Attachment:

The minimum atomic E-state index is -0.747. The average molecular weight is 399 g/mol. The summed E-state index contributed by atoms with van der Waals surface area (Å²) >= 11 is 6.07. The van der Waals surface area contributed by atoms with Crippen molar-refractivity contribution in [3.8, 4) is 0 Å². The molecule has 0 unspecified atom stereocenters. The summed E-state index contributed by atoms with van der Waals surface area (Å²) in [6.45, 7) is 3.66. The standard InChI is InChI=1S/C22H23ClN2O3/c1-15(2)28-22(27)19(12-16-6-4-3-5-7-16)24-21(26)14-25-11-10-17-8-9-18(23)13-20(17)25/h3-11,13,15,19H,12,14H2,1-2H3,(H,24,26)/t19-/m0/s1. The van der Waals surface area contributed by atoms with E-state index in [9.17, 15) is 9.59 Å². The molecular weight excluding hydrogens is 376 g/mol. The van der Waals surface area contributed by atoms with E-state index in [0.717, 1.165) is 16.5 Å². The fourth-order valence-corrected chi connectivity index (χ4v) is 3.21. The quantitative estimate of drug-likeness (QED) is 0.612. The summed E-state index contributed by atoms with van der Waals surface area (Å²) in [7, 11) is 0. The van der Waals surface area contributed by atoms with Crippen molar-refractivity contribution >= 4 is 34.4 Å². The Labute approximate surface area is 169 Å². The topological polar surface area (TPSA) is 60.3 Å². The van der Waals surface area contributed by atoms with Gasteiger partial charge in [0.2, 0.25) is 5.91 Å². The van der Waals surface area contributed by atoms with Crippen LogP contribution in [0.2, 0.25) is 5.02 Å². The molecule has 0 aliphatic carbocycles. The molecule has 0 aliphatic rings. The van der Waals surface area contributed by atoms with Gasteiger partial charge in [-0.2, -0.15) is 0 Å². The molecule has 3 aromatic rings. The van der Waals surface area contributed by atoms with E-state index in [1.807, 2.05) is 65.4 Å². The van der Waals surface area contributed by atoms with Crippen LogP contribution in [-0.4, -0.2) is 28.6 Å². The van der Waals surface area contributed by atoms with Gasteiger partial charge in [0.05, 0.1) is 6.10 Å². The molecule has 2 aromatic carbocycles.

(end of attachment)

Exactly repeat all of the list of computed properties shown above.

The minimum atomic E-state index is -0.747. The average molecular weight is 399 g/mol. The summed E-state index contributed by atoms with van der Waals surface area (Å²) >= 11 is 6.07. The van der Waals surface area contributed by atoms with Crippen molar-refractivity contribution in [3.8, 4) is 0 Å². The molecule has 0 unspecified atom stereocenters. The summed E-state index contributed by atoms with van der Waals surface area (Å²) in [6.45, 7) is 3.66. The standard InChI is InChI=1S/C22H23ClN2O3/c1-15(2)28-22(27)19(12-16-6-4-3-5-7-16)24-21(26)14-25-11-10-17-8-9-18(23)13-20(17)25/h3-11,13,15,19H,12,14H2,1-2H3,(H,24,26)/t19-/m0/s1. The van der Waals surface area contributed by atoms with E-state index in [9.17, 15) is 9.59 Å². The molecular weight excluding hydrogens is 376 g/mol. The van der Waals surface area contributed by atoms with E-state index in [0.717, 1.165) is 16.5 Å². The fourth-order valence-corrected chi connectivity index (χ4v) is 3.21. The quantitative estimate of drug-likeness (QED) is 0.612. The summed E-state index contributed by atoms with van der Waals surface area (Å²) in [7, 11) is 0. The van der Waals surface area contributed by atoms with Crippen molar-refractivity contribution >= 4 is 34.4 Å². The Labute approximate surface area is 169 Å². The topological polar surface area (TPSA) is 60.3 Å². The van der Waals surface area contributed by atoms with Gasteiger partial charge in [0.2, 0.25) is 5.91 Å². The van der Waals surface area contributed by atoms with Crippen LogP contribution in [0.2, 0.25) is 5.02 Å². The molecule has 0 aliphatic carbocycles. The molecule has 0 aliphatic rings. The van der Waals surface area contributed by atoms with Gasteiger partial charge in [-0.2, -0.15) is 0 Å². The molecule has 3 aromatic rings. The van der Waals surface area contributed by atoms with E-state index in [1.807, 2.05) is 65.4 Å². The van der Waals surface area contributed by atoms with Crippen LogP contribution in [-0.4, -0.2) is 28.6 Å². The van der Waals surface area contributed by atoms with Gasteiger partial charge in [0.05, 0.1) is 6.10 Å². The molecule has 2 aromatic carbocycles.